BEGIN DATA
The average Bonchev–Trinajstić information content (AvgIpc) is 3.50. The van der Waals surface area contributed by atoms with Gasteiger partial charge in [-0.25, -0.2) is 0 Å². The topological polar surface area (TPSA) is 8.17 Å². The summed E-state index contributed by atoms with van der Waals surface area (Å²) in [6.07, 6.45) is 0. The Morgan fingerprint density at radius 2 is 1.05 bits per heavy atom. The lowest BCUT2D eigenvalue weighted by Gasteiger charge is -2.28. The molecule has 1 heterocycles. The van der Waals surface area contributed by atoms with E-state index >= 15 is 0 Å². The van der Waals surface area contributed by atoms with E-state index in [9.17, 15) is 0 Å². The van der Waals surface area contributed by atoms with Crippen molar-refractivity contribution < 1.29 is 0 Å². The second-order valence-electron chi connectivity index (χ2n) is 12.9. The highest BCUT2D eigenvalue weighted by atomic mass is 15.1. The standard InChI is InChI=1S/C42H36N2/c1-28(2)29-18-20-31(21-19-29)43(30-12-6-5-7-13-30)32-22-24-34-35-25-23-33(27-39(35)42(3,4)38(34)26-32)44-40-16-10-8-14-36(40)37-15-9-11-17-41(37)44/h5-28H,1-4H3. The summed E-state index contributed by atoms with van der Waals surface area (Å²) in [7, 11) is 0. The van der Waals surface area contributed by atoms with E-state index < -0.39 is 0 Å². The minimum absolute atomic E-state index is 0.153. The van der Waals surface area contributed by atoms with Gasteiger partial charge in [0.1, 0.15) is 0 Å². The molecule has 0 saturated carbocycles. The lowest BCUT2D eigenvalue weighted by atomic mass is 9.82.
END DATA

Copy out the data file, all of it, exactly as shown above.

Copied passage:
The average Bonchev–Trinajstić information content (AvgIpc) is 3.50. The van der Waals surface area contributed by atoms with Gasteiger partial charge in [-0.25, -0.2) is 0 Å². The topological polar surface area (TPSA) is 8.17 Å². The summed E-state index contributed by atoms with van der Waals surface area (Å²) in [6.07, 6.45) is 0. The Morgan fingerprint density at radius 2 is 1.05 bits per heavy atom. The lowest BCUT2D eigenvalue weighted by Gasteiger charge is -2.28. The molecule has 1 heterocycles. The van der Waals surface area contributed by atoms with E-state index >= 15 is 0 Å². The van der Waals surface area contributed by atoms with E-state index in [9.17, 15) is 0 Å². The van der Waals surface area contributed by atoms with Crippen molar-refractivity contribution < 1.29 is 0 Å². The second-order valence-electron chi connectivity index (χ2n) is 12.9. The highest BCUT2D eigenvalue weighted by atomic mass is 15.1. The standard InChI is InChI=1S/C42H36N2/c1-28(2)29-18-20-31(21-19-29)43(30-12-6-5-7-13-30)32-22-24-34-35-25-23-33(27-39(35)42(3,4)38(34)26-32)44-40-16-10-8-14-36(40)37-15-9-11-17-41(37)44/h5-28H,1-4H3. The summed E-state index contributed by atoms with van der Waals surface area (Å²) in [7, 11) is 0. The van der Waals surface area contributed by atoms with E-state index < -0.39 is 0 Å². The minimum absolute atomic E-state index is 0.153. The van der Waals surface area contributed by atoms with Gasteiger partial charge in [0.1, 0.15) is 0 Å². The molecule has 0 saturated carbocycles. The lowest BCUT2D eigenvalue weighted by atomic mass is 9.82.